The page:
The multi-disciplinary team of board-certified physicians, nurses and other health care professionals who are part of St. Luke's Heart Care provide the highest level of heart and vascular services in the area.
Our heart and vascular team combines the expertise of UnityPoint Health - St. Luke's Hospital, St. Luke's Heart Care Clinic and the cardiothoracic and vascular surgeons from Physicians' Clinic of Iowa (PCI). This partnership gives our patients access to comprehensive, state-of-the-art diagnoses and treatment options for Peripheral Vascular Disease (PVD) and vascular conditions. We use the most advanced and innovative medical, interventional and surgical treatments, and our vascular surgeons are renowned for leading-edge care, so patients can stay in Cedar Rapids for heart and vascular care.
Vascular Treatments We Specialize In:
- Abdominal Aortic Aneurysm (AAA)
- Aortoiliac Occlusive Disease
- Arm Artery Disease
- Carotid Artery Disease - including carotid stenting
- Deep Vein Thrombosis (DVT)
- Diabetic Vascular Disease
- Facial Veins
- Hand Veins
- Mesenteric Ischemia
- Peripheral Aneurysm
- Peripheral Artery Disease (PAD)/Peripheral Vascular Disease (PVD)
- Pulmonary Embolism
- Renal Artery Stenosis
- Renovascular Embolism
- Thoracic Aortic Aneurysm
- Thoracic Outlet Syndrome
- TransCarotid Artery Revascularization
- Varicose Veins
- Vascular Access for End Stage Renal Disease
- Vascular Trauma
- Venous Insufficiency
- Wound care
If a condition is severe, it may require open vascular surgery or endovascular interventions, such as angioplasty or stents. Aortic aneurysms can be repaired with both stent-grafts and open surgery. Acute leg swelling due to blood clots may need treatment with drugs or interventions. Varicose veins or leg ulcers due to vein problems may need intensive medical treatment or surgery.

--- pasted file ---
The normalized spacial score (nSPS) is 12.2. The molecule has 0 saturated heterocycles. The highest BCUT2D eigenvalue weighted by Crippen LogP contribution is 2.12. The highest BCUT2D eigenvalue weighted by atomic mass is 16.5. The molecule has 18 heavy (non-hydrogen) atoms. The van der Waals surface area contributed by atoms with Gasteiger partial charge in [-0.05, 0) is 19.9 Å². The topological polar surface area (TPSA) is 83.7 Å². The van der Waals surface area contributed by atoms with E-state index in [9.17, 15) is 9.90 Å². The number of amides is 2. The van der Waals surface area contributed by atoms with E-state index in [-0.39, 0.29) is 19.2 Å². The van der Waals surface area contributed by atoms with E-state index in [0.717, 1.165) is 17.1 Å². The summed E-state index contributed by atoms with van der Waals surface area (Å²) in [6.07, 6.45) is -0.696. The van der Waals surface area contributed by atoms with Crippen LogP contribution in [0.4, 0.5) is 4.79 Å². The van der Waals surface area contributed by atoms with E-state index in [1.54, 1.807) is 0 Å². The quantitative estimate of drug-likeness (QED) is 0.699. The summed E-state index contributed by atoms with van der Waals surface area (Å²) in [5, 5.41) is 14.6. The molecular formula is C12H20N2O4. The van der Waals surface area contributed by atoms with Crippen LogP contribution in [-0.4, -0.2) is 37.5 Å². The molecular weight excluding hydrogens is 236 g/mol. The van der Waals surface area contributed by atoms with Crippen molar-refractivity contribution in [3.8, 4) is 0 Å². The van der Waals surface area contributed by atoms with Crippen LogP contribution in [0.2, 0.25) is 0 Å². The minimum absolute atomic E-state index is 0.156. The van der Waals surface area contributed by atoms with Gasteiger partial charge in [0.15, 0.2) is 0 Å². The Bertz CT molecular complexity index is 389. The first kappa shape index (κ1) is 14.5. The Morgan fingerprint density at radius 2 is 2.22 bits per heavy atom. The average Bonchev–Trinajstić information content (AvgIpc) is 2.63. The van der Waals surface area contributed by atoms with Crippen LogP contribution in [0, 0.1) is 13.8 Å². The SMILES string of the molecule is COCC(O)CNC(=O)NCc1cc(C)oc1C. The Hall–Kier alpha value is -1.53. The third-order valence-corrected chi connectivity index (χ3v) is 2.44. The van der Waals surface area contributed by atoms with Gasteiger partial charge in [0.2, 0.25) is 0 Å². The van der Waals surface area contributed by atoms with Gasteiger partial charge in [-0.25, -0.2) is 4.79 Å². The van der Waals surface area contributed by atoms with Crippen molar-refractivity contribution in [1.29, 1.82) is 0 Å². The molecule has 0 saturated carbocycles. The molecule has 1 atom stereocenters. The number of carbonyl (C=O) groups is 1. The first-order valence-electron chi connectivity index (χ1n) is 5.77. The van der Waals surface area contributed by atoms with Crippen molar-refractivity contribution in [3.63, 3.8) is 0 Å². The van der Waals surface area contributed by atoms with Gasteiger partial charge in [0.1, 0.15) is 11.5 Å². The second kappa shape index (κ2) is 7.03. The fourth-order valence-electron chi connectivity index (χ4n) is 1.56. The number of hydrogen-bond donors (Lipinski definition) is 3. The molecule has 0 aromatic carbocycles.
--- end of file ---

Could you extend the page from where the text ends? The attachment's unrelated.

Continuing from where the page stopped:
About Vascular Disease
The vascular system is the body's network of blood vessels that includes arteries, veins and lymph vessels. The arteries carry oxygenated blood from the heart to tissues throughout the body, and veins carry oxygen-depleted blood back to the heart.
Vascular diseases involve occlusion (narrowing of arteries due to hardened calcium, called plaque). That causes reduced blood flow to arms, legs, head, neck or abdominal organs, such as the kidneys and bowel. Vascular disease may also cause arteries to balloon (also known as an aneurysm) and/or burst, particularly the body's main artery, the aorta. Ruptured arteries may cause bleeding and even death.
Other problems resulting from vascular disease can range from leg pain during physical activity (claudication) to deterioration of skin, which can lead to ulcers and gangrene.
PODCAST EPISODE: Peripheral Vascular Disease
Dr. Aref Bin Abdulhak, St. Luke's Cardiology, joins Dr. Arnold to discuss Peripheral Vascular Disease. Signs, symptoms, preventative measures and more.
Early Detection of Vascular Disease is Vital
In most cases, with early detection, vascular disease can be treated effectively. Strokes due to carotid disease can be prevented if diagnosed early and medical treatment is undertaken.
Learn about St. Luke's low-cost, non-invasive screenings to help detect heart and vascular disease:
Who Should be Screened for Vascular Disease?
Anyone age 60 or older should be screened for vascular disease, as should individuals with these risk factors:
- High blood pressure
- High cholesterol
- Family history of atherosclerotic problems and circulatory problems
For more information about St. Luke's vascular care, contact St. Luke's Heart Care Clinic at (319) 364-7101.